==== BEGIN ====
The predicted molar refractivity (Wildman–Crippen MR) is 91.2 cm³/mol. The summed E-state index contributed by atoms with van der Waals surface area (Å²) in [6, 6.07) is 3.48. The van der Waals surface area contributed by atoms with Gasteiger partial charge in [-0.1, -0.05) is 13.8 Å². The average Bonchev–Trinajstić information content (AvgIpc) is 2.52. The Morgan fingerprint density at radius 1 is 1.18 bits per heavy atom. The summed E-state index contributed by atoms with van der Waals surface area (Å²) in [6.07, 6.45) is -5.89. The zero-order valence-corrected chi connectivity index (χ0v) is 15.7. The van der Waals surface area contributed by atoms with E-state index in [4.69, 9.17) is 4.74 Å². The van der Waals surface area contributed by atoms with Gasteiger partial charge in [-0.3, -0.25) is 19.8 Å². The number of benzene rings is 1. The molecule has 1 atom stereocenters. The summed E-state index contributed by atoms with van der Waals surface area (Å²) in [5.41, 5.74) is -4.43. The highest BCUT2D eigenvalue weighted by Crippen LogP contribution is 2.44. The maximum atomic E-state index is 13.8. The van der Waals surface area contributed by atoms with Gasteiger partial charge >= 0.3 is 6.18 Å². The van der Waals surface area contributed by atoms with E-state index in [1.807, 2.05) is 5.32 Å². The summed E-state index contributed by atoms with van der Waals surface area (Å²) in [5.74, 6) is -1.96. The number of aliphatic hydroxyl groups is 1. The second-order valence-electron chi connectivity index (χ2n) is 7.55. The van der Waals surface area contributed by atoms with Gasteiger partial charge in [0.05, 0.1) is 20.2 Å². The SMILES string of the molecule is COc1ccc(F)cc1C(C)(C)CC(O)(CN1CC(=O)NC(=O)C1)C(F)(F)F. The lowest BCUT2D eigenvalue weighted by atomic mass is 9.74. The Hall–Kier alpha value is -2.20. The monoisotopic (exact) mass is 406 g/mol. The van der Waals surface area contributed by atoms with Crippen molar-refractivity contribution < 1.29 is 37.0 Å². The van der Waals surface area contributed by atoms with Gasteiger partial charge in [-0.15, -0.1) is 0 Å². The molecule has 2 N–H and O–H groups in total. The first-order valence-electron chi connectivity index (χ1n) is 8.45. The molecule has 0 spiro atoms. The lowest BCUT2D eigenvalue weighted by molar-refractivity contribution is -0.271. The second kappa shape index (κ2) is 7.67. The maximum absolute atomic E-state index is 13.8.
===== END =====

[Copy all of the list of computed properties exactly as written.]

The predicted molar refractivity (Wildman–Crippen MR) is 91.2 cm³/mol. The summed E-state index contributed by atoms with van der Waals surface area (Å²) in [6, 6.07) is 3.48. The van der Waals surface area contributed by atoms with Gasteiger partial charge in [-0.1, -0.05) is 13.8 Å². The average Bonchev–Trinajstić information content (AvgIpc) is 2.52. The Morgan fingerprint density at radius 1 is 1.18 bits per heavy atom. The summed E-state index contributed by atoms with van der Waals surface area (Å²) in [6.07, 6.45) is -5.89. The zero-order valence-corrected chi connectivity index (χ0v) is 15.7. The van der Waals surface area contributed by atoms with E-state index in [4.69, 9.17) is 4.74 Å². The van der Waals surface area contributed by atoms with Gasteiger partial charge in [-0.3, -0.25) is 19.8 Å². The number of benzene rings is 1. The molecule has 1 atom stereocenters. The summed E-state index contributed by atoms with van der Waals surface area (Å²) in [5.41, 5.74) is -4.43. The highest BCUT2D eigenvalue weighted by Crippen LogP contribution is 2.44. The maximum atomic E-state index is 13.8. The van der Waals surface area contributed by atoms with Gasteiger partial charge >= 0.3 is 6.18 Å². The van der Waals surface area contributed by atoms with E-state index in [1.807, 2.05) is 5.32 Å². The summed E-state index contributed by atoms with van der Waals surface area (Å²) in [5.74, 6) is -1.96. The number of aliphatic hydroxyl groups is 1. The second-order valence-electron chi connectivity index (χ2n) is 7.55. The van der Waals surface area contributed by atoms with Gasteiger partial charge in [0.05, 0.1) is 20.2 Å². The SMILES string of the molecule is COc1ccc(F)cc1C(C)(C)CC(O)(CN1CC(=O)NC(=O)C1)C(F)(F)F. The lowest BCUT2D eigenvalue weighted by atomic mass is 9.74. The Hall–Kier alpha value is -2.20. The monoisotopic (exact) mass is 406 g/mol. The van der Waals surface area contributed by atoms with Crippen molar-refractivity contribution < 1.29 is 37.0 Å². The van der Waals surface area contributed by atoms with Gasteiger partial charge in [-0.15, -0.1) is 0 Å². The molecule has 2 N–H and O–H groups in total. The first-order valence-electron chi connectivity index (χ1n) is 8.45. The molecule has 0 spiro atoms. The lowest BCUT2D eigenvalue weighted by molar-refractivity contribution is -0.271. The second kappa shape index (κ2) is 7.67. The maximum absolute atomic E-state index is 13.8.